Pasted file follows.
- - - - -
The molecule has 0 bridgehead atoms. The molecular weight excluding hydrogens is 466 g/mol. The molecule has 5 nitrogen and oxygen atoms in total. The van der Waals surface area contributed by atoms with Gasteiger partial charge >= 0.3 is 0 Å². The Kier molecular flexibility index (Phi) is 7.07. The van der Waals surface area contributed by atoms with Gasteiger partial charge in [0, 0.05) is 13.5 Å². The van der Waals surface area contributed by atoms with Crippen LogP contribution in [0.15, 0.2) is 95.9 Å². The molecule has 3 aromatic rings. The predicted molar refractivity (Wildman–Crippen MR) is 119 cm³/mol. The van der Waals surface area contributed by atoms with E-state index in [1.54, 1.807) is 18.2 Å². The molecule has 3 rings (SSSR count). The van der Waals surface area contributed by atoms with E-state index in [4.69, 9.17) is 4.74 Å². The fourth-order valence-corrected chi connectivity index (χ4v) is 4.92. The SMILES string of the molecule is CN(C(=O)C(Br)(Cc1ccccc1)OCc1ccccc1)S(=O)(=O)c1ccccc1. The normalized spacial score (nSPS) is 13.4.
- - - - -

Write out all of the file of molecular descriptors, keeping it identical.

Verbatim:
The molecule has 0 bridgehead atoms. The molecular weight excluding hydrogens is 466 g/mol. The molecule has 5 nitrogen and oxygen atoms in total. The van der Waals surface area contributed by atoms with Gasteiger partial charge >= 0.3 is 0 Å². The Kier molecular flexibility index (Phi) is 7.07. The van der Waals surface area contributed by atoms with Gasteiger partial charge in [0, 0.05) is 13.5 Å². The van der Waals surface area contributed by atoms with Crippen LogP contribution in [0.15, 0.2) is 95.9 Å². The molecule has 3 aromatic rings. The predicted molar refractivity (Wildman–Crippen MR) is 119 cm³/mol. The van der Waals surface area contributed by atoms with E-state index in [1.54, 1.807) is 18.2 Å². The molecule has 3 rings (SSSR count). The van der Waals surface area contributed by atoms with E-state index in [4.69, 9.17) is 4.74 Å². The fourth-order valence-corrected chi connectivity index (χ4v) is 4.92. The SMILES string of the molecule is CN(C(=O)C(Br)(Cc1ccccc1)OCc1ccccc1)S(=O)(=O)c1ccccc1. The normalized spacial score (nSPS) is 13.4.